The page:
The Treasury Department's inflation-indexed bonds, relatively new financial instruments that so far haven't proved popular with healthcare buyers, might play better in the market at their next auction April 15 than they did at their previous five outings.
The reason? The long period of low inflation the nation has enjoyed. The bonds, which have a lower coupon rate than traditional Treasury bonds, are linked to the Consumer Price Index. When inflation rises, the principal of the bond increases by the same percentage. The bonds provide a hedge, with investors betting the inflation rate will trend higher.
Inflation-indexed bonds might be more attractive now because inflation has been sitting at very low rates-only 1.8% in 1997. Investors who believe inflation will only rise from this level might want to consider this investment, says Christopher Kinney, fixed-income portfolio manager at Brown Brothers Harriman & Co. in New York.
"I personally think it's unlikely inflation will be less than 1.8% for the next 10 years," says Kinney, who runs a $13 million inflation-indexed securities fund for Brown Brothers.
And while the yield on these bonds might seem relatively low-between 3.45% and 3.70%-it represents a real return that takes inflation into consideration. Nominal rates on traditional Treasury bonds don't do that.
Here's an example of how the bonds work: The Treasury issues an inflation-indexed bond worth $1,000 at a 3.5% interest rate, and inflation increases to 3% for the year. At the end of the year, the principal on the inflation-indexed bond would be marked up 3% to $1,030 to reflect inflation. The 3.5% interest payment would then be based on the $1,030 bond for that year, paying out $36.05. In simple terms, the sum of inflation adjustment plus the coupon would equal a 6.05% gain for the year.
By contrast, a traditional bond worth $1,000 with a 6% interest rate would yield a $60 interest payment for the year; because it's not adjusted for inflation, the traditional bond would be worth slightly less than the inflation-indexed bond for that year.
Some observers say the investment might be ideal for long-term investors with asset pools-for instance, foundations or endowment funds, including many healthcare organizations-because they guarantee consistent income over a long time. With today's volatile healthcare market, these bonds can lock in a real rate of return if inflation increases. And despite the huge run-up in the stock market, healthcare systems are still looking to invest a sizable portion of their assets in conservative instruments (March 16, p. 62).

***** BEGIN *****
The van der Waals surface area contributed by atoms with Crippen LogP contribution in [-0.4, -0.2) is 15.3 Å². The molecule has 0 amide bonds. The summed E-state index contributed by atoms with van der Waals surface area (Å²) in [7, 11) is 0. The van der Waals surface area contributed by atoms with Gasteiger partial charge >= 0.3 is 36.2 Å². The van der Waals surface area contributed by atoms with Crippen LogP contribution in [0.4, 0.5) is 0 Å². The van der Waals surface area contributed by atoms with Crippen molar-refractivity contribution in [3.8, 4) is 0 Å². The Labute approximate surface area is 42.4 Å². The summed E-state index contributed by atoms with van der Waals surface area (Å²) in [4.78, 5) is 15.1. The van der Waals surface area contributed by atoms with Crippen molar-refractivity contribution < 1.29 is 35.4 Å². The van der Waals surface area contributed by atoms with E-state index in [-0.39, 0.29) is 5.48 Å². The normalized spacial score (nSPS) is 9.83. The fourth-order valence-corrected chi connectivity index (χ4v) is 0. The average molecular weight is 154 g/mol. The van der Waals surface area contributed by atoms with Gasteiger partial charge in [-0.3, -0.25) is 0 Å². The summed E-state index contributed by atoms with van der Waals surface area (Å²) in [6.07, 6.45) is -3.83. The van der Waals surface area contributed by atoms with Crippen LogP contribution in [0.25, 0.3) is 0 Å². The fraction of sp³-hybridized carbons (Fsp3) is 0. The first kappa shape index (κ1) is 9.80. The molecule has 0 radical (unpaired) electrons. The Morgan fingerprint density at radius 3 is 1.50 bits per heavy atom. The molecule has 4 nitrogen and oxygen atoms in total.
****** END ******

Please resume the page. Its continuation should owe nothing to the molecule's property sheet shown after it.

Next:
The key to inflation-indexed bonds is that they can be less volatile than traditional Treasury bonds and equities. While Kinney says the bonds can't compete with the returns provided by equities, they offer a guarantee against loss of principal to risk-averse investors.
"This is a constant income stream that's guaranteed by the Treasury," Kinney says. "That makes it unique."
They're also more attractive than other hedges against inflation like real estate investments and gold, Kinney says. Real estate isn't a liquid investment and requires intensive analysis and management. Gold has been tarnished because it provides no dividends and its value usually is tied to political events, he says.
So far, these bonds have not been popular because inflation has been in check. When they were first issued in 1997, inflation was at 3.3%. So investors in the bonds during that time have seen returns decline as inflation decreased by 1.5 percentage points.
And even though the bonds guarantee a real return rate, they are a hard sell because of competing double-digit returns from Wall Street during the strong bull market the past several years.
Fighting the allure of those recent stock market returns has been a challenge, says Louis Finney, director of capital market research for William M. Mercer in Chicago.
"Investors are so swayed by the recent performance of the equity markets. . . . In some cases we're trying to get clients not to get too excited about investing too much in equities," Finney says. "It's going to take a burst of inflation to spark widespread interest in these bonds."
Alan Broude, senior vice president and chief financial officer for Jewish Hospital in Louisville, Ky., says his system hasn't invested in inflation-indexed bonds, nor will he consider them. In all its asset pools, Jewish is moving more into equities, which can provide a rate of return that dwarfs the bonds' returns, he says.
"I can't see many professional money managers getting out that way (into inflation-linked bonds) until the economy turns tremendously," Broude says.
Still, Finney says institutional investors are starting to warm up to the bonds' advantages. The investment is just over a year old, so investors were expected to need some time to understand it, he added.
"We are getting to a point where we can talk to clients about them on a strategic basis," he says.
Because of slowly rising inflationary fears, the next auction April 15 may be the first time inflation-indexed bonds have a shot at proving themselves, Kinney predicts. The Treasury Department plans to auction $8 billion in 30-year indexed bonds. This will be the sixth auction the Treasury has held since the instrument's introduction in January 1997. All told, the department has auctioned $39 billion in these notes with maturity dates ranging from five to 10 years. To date, primary buyers have been institutional investors such as insurance companies, as well as individuals.